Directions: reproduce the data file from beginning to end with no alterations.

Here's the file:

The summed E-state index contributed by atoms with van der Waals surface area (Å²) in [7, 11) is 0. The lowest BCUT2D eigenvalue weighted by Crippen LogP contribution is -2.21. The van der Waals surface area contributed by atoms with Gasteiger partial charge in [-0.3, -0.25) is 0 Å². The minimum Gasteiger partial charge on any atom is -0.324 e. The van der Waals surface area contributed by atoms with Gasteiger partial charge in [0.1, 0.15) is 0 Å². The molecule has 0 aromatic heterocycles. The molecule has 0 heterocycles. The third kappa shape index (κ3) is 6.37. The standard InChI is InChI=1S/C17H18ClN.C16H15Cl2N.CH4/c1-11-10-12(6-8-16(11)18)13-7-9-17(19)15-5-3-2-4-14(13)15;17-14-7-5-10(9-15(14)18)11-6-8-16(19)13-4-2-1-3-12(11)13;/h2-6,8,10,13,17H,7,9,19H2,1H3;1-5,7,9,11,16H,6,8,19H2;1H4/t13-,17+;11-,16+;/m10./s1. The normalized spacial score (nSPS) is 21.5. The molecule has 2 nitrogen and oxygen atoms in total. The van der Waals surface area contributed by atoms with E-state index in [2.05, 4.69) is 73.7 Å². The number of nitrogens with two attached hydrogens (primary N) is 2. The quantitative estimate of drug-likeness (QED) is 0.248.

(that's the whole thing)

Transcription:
The summed E-state index contributed by atoms with van der Waals surface area (Å²) in [7, 11) is 0. The lowest BCUT2D eigenvalue weighted by Crippen LogP contribution is -2.21. The van der Waals surface area contributed by atoms with Gasteiger partial charge in [-0.3, -0.25) is 0 Å². The minimum Gasteiger partial charge on any atom is -0.324 e. The van der Waals surface area contributed by atoms with Gasteiger partial charge in [0.1, 0.15) is 0 Å². The molecule has 0 aromatic heterocycles. The molecule has 0 heterocycles. The third kappa shape index (κ3) is 6.37. The standard InChI is InChI=1S/C17H18ClN.C16H15Cl2N.CH4/c1-11-10-12(6-8-16(11)18)13-7-9-17(19)15-5-3-2-4-14(13)15;17-14-7-5-10(9-15(14)18)11-6-8-16(19)13-4-2-1-3-12(11)13;/h2-6,8,10,13,17H,7,9,19H2,1H3;1-5,7,9,11,16H,6,8,19H2;1H4/t13-,17+;11-,16+;/m10./s1. The normalized spacial score (nSPS) is 21.5. The molecule has 2 nitrogen and oxygen atoms in total. The van der Waals surface area contributed by atoms with E-state index in [2.05, 4.69) is 73.7 Å². The number of nitrogens with two attached hydrogens (primary N) is 2. The quantitative estimate of drug-likeness (QED) is 0.248.